Prescribed burn project starts today

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— The first prescribed burn in a project that will affect 4,000 acres of North Routt County forest starts today.

Weather conditions permitting, these initial fires of the Big Creek Ridge Prescribed Fire project could burn as many as 200 acres, or half of the area the U.S. Forest Service plans to burn this fall, said Rob Sexton, U.S. Forest Service spokesman. Subsequent burns are planned for the next three years.

Forecasts suggested that today and Wednesday would be an ideal time for the first burns, he said.

"There's more moisture in the vegetation now than there was just a few weeks ago when it was tinder dry," Sexton said. "The weather forecast is for a cool day with very low winds, reasonable humidity. All the factors are supposed to be good for a low intensity fire."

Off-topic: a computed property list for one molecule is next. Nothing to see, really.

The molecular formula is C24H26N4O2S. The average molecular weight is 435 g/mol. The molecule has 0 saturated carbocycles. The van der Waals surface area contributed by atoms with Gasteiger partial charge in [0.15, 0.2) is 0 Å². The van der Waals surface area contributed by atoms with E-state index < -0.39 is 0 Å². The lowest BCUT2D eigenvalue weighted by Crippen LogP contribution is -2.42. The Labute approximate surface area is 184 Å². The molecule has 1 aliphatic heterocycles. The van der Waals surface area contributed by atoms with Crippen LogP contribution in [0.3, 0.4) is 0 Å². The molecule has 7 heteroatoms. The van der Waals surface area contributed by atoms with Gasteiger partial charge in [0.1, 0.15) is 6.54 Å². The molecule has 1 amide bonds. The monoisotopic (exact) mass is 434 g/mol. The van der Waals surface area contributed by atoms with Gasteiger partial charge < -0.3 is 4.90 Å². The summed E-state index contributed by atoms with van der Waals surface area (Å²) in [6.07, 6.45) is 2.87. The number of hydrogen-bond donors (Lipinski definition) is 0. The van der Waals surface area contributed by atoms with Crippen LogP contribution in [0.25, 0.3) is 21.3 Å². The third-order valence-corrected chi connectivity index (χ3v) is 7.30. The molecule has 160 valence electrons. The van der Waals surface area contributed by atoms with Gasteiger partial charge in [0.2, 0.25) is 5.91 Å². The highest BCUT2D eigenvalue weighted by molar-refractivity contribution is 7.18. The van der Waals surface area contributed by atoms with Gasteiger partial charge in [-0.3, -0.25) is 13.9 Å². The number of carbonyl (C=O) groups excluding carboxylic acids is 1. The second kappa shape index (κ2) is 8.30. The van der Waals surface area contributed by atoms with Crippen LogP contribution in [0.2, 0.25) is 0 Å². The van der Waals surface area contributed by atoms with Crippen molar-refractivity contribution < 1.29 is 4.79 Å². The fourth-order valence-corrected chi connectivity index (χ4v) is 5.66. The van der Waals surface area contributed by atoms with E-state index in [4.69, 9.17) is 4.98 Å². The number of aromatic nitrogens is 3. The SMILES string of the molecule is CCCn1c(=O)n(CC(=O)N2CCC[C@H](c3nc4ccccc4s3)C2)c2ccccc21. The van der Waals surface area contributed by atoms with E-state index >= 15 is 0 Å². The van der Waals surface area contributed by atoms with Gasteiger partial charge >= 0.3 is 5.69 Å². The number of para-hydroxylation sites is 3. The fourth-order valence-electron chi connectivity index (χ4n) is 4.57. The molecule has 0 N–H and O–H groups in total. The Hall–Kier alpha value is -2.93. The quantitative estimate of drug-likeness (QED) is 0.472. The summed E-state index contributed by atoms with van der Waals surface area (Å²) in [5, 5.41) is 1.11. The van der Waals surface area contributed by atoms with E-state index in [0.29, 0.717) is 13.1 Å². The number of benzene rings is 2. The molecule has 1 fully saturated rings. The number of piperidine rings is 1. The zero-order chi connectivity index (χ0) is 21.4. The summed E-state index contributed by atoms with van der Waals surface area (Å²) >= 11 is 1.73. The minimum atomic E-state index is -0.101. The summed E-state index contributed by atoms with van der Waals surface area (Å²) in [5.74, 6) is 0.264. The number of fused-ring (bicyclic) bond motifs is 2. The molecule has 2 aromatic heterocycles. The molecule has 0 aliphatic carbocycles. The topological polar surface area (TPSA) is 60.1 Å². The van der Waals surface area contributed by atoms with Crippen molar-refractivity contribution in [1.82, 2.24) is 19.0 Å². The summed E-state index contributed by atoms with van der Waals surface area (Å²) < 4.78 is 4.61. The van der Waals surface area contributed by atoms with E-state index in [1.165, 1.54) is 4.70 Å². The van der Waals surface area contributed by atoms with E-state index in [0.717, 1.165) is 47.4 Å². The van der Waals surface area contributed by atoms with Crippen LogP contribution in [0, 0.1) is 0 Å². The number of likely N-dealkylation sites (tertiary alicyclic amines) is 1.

If the weather changes, the prescribed burns will be called off, he said.

The Big Creek Ridge Prescribed Fire project will burn areas of scrub oak north of Mad Creek, east of Routt County Road 129 and south of Clark. Of the impacted area, only about 2,500 acres will be burned black.

The purpose of the fires is to rejuvenate the aging brush, which covers much of the area and can light up serious fires, Sexton said. The fires also should let new vegetation grow, improving wildlife habitat and elk winter grazing.

During these first burns, which will be in the area of Long Draw and the Greenville Mine Road and will begin at about 11 a.m., some smoke could be visible from County Road 129, Sexton said. However, it will be much less than what a wildfire emits.

Two brush trucks and 26 U.S. Forest Service workers will be on hand, and the North Routt Fire Protection District will be on call. These prescribed burns scheduled will not affect road travel or any trails.

If it rains or snows come, or even if skies get cloudy, the fire could stop on its own before the fuel that needs to burn catches on fire, Sexton said.

Once snow starts piling up, prescribed burns will be put off until next spring.

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